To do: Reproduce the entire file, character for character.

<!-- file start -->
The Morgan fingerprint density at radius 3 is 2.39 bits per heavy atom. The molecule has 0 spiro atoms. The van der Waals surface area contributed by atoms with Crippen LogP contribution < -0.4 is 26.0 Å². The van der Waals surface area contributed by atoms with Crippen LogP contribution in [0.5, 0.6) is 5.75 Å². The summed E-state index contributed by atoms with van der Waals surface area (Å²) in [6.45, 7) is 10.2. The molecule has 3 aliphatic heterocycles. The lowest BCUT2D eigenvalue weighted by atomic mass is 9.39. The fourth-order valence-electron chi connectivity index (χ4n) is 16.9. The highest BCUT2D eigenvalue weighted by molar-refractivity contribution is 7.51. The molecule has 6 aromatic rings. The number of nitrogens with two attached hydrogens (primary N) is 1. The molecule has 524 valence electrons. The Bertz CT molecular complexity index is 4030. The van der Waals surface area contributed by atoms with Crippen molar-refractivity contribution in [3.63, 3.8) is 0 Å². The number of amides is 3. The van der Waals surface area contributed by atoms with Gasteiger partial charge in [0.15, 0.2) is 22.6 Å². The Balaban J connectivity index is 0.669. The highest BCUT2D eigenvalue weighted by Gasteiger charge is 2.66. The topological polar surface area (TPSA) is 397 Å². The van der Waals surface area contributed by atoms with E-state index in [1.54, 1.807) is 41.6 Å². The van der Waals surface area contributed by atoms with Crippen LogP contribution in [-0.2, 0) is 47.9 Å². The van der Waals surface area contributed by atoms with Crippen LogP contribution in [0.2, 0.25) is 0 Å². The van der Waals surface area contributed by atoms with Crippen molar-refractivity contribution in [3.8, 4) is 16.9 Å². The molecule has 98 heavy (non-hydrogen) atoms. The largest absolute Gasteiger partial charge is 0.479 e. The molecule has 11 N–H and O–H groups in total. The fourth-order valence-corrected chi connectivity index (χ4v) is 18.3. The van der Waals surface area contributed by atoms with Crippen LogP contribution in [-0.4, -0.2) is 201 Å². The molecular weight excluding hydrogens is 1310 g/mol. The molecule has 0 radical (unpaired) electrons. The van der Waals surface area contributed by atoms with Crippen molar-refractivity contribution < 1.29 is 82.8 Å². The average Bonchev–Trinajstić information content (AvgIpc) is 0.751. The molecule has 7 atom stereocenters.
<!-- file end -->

The Morgan fingerprint density at radius 3 is 2.39 bits per heavy atom. The molecule has 0 spiro atoms. The van der Waals surface area contributed by atoms with Crippen LogP contribution < -0.4 is 26.0 Å². The van der Waals surface area contributed by atoms with Crippen LogP contribution in [0.5, 0.6) is 5.75 Å². The summed E-state index contributed by atoms with van der Waals surface area (Å²) in [6.45, 7) is 10.2. The molecule has 3 aliphatic heterocycles. The lowest BCUT2D eigenvalue weighted by atomic mass is 9.39. The fourth-order valence-electron chi connectivity index (χ4n) is 16.9. The highest BCUT2D eigenvalue weighted by molar-refractivity contribution is 7.51. The molecule has 6 aromatic rings. The number of nitrogens with two attached hydrogens (primary N) is 1. The molecule has 524 valence electrons. The Bertz CT molecular complexity index is 4030. The van der Waals surface area contributed by atoms with Crippen molar-refractivity contribution in [3.63, 3.8) is 0 Å². The number of amides is 3. The van der Waals surface area contributed by atoms with Gasteiger partial charge in [0.15, 0.2) is 22.6 Å². The Balaban J connectivity index is 0.669. The highest BCUT2D eigenvalue weighted by Gasteiger charge is 2.66. The topological polar surface area (TPSA) is 397 Å². The van der Waals surface area contributed by atoms with E-state index in [1.54, 1.807) is 41.6 Å². The van der Waals surface area contributed by atoms with Crippen LogP contribution in [-0.2, 0) is 47.9 Å². The van der Waals surface area contributed by atoms with Crippen LogP contribution in [0.2, 0.25) is 0 Å². The van der Waals surface area contributed by atoms with Crippen molar-refractivity contribution in [3.8, 4) is 16.9 Å². The molecule has 98 heavy (non-hydrogen) atoms. The largest absolute Gasteiger partial charge is 0.479 e. The molecule has 11 N–H and O–H groups in total. The fourth-order valence-corrected chi connectivity index (χ4v) is 18.3. The van der Waals surface area contributed by atoms with Crippen LogP contribution in [-0.4, -0.2) is 201 Å². The molecular weight excluding hydrogens is 1310 g/mol. The molecule has 0 radical (unpaired) electrons. The van der Waals surface area contributed by atoms with Crippen molar-refractivity contribution < 1.29 is 82.8 Å². The average Bonchev–Trinajstić information content (AvgIpc) is 0.751. The molecule has 7 atom stereocenters.